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Photograph of Steve Pincus, Amie Dale, Tammy Sommer and Paul Trible (left to right)

'What You Did Saved Lives'

Alums honor university for hosting vaccine clinic.

Above: Left to right: Steve Pincus, Amie Dale, Tammy Sommer, Paul Trible

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Represented by two Captains for Life, the Peninsulas Emergency Medical Services Council (PEMS) presented an award to Director of Emergency Management Tammy Sommer, Executive Director of University Events and Special Projects Amie Dale and President Paul Trible for hosting a series of COVID-19 vaccination clinics.

At a ceremony in the Cynthia Perry Rotunda in Christopher Newport Hall, Steve Pincus ‘89 and Kevin Brophy ‘95 presented the university with the 2021 PEMS Special Recognition Award.

“As the COVID-19 pandemic spread across the Peninsula, and cases, including fatalities, grew rapidly within the region, Christopher Newport University became an engaged partner with local government emergency managers, hospitals, health departments and emergency medical services agencies in developing and implementing an integrated response.” Pincus said. “When a vaccine became available, Christopher Newport University stepped forward and offered its Freeman Center facility, staff from multiple departments, and countless wrap-around services to open and operate a community vaccination center. Unquestionably, what you did saved lives.”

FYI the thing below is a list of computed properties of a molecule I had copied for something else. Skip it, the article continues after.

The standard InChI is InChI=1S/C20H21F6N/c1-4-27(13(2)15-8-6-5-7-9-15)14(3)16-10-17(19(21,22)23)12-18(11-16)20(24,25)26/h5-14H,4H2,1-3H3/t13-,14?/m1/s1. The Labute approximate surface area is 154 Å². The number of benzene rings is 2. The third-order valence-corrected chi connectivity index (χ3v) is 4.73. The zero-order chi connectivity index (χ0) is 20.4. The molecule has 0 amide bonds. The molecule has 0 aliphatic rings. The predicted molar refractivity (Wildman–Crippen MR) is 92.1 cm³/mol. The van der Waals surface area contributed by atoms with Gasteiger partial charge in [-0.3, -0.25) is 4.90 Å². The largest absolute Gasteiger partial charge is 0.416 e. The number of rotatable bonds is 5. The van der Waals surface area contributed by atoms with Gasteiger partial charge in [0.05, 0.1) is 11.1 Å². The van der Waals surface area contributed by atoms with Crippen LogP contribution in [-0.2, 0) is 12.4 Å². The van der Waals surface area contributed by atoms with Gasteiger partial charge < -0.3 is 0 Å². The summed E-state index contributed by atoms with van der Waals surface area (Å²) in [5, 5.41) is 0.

In accepting the award, Trible emphasized that the clinic was a sterling example of multiple public service agencies in the region working together for a common cause. He noted that the clinic operated smoothly with few lines or delays so that thousands of local school teachers, firefighters, police officers and other frontline workers as well as Christopher Newport faculty and staff could be vaccinated.

The clinic was organized by the Virginia Department of Health, Peninsula Health District, city of Newport News, Newport News Public Schools, Newport News Fire and EMS, York County, York County Schools, York County Fire and Life Safety and Riverside Health System.

Dale and Sommer directed the conversion of the Freeman Center fieldhouse into a massive clinic and then guided its day-to-day operation. They stood alongside Trible during the award presentation and thanked the other university staff members who contributed to the effort.

“This extraordinary and invaluable community partnership enabled over 25,000 citizens and visitors including many of the region’s most vulnerable to receive COVID-19 vaccinations,” Pincus said. “In addition, the university’s commitment to help ensure the health and well-being of its local and regional community and help maintain them as a safe place to live, work and enjoy our families, is the height of significance.”

The mention of “significance” is a reference to Christopher Newport’s credo that its graduates will be prepared to serve lives of significance. Trible said that Pincus and Brophy, in their contributions to the health and wellbeing of the region, were doing exactly that.

Pincus is EMS planner and emergency management coordinator and Brophy serves as the business manager with PEMS. The council integrates and coordinates resources to ensure a system of rapid response and expert patient care from 16 jurisdictions, 10 hospitals and more than 57 EMS agencies.


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